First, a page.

May 28, 2018
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Bucksport council sets preliminary budget

By Rich Hewitt, BDN Staff

BUCKSPORT, Maine — Town councilors will meet Thursday to adopt the $5.3 million town budget for the coming fiscal year which begins on July 1.

The meeting, which also includes public hearings on the town budget, the capital improvement plan and the sewer operating budget, begins at 7 p.m. in the council chambers.

The council last week approved a preliminary municipal budget of $5,333,522 for the coming fiscal year. Combined with the town’s assessment from RSU 25 of $5,443,803, the total budget figure for next year will be $10,777,325.

Based on the preliminary figures, Town Manager Roger Raymond said the budget would meet the councilors’ goal of not increasing property taxes. Although Raymond said there would be some minor changes recommended during the budget meeting on Thursday, they will not increase property taxes.

“We believe we will be able to approve this budget without an increase in property taxes,” he said.

During budget discussions last week, councilors cut funds from the community and social services accounts and in a split vote rejected salary increases for the non-unionized town employees. Among the agenda items for Thursday’s council meeting is the setting of salaries and wages for non-contractual employees.

According to Raymond, the budget currently includes no funds for any salary increases other than those included in existing contracts. Some union employees are eligible for step increases under the current contract, he said.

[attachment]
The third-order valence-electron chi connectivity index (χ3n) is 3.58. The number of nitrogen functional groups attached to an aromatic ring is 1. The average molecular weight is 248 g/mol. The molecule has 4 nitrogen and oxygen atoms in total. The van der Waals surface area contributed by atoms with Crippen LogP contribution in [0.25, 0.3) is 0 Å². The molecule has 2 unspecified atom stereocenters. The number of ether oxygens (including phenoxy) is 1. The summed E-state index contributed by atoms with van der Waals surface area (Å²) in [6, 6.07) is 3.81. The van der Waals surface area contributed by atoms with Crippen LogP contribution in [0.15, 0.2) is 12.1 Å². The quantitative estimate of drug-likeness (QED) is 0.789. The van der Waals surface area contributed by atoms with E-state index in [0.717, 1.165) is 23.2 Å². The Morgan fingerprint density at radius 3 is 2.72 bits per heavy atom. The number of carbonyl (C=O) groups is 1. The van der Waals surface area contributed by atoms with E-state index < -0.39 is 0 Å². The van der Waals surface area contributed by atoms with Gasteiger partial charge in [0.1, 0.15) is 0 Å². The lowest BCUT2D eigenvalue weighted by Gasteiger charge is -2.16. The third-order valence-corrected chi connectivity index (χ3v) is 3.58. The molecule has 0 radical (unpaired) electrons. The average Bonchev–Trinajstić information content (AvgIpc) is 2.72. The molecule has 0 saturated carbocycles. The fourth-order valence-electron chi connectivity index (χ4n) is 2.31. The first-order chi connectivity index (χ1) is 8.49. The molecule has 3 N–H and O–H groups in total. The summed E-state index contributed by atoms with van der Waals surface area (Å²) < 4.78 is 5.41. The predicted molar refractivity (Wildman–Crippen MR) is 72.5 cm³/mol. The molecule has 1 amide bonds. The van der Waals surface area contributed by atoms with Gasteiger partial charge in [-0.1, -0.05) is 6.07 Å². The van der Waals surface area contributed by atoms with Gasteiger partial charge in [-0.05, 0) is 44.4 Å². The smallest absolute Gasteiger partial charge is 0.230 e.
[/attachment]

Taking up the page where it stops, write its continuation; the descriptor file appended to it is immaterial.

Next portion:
The town is currently negotiating with several unions, but Raymond declined to discuss those contract talks or to predict what impact they might have on the budget.

“The council indicated that they did not want property taxes to go up, and we have included no funds for any increases,” Raymond said. “We are still negotiating, and those negotiations will take us where they take us.”

The budget includes an increase of $69,108 in the General Government Account, reflecting hikes in the cost of workers compensation and health insurance.

Fuel costs were the main factor behind an increase of $26,923 in the Streets and Ways account. Fuel prices, increased vacation and salary step increases were responsible for a $29,076 jump in the Protection account.

The Capital Improvement account increased by $88,000 to $662,700. That total includes a one-time allocation of $100,000 toward the purchase of a new fire truck.

The town also saw a significant increase in its share of the RSU 25 school budget. The $5,443,803 assessment to the town represents an increase of $156,786. According to Raymond, the hike was caused by a roughly $50 million increase in the town’s state valuation. That jump in value also affected the town’s county tax assessment, which increased by $11,851 to $259,087.

The total proposed budget could have resulted in an increase of $277,755 or 3.67 percent in the amount to be raised through property taxes. Raymond said, however, the town planned to use funds from its overlay account, plus an increase in revenues from the state Business Equipment Tax Exemption (BETE) program to offset that amount and keep the property tax level at its current rate of 12.52 mills.

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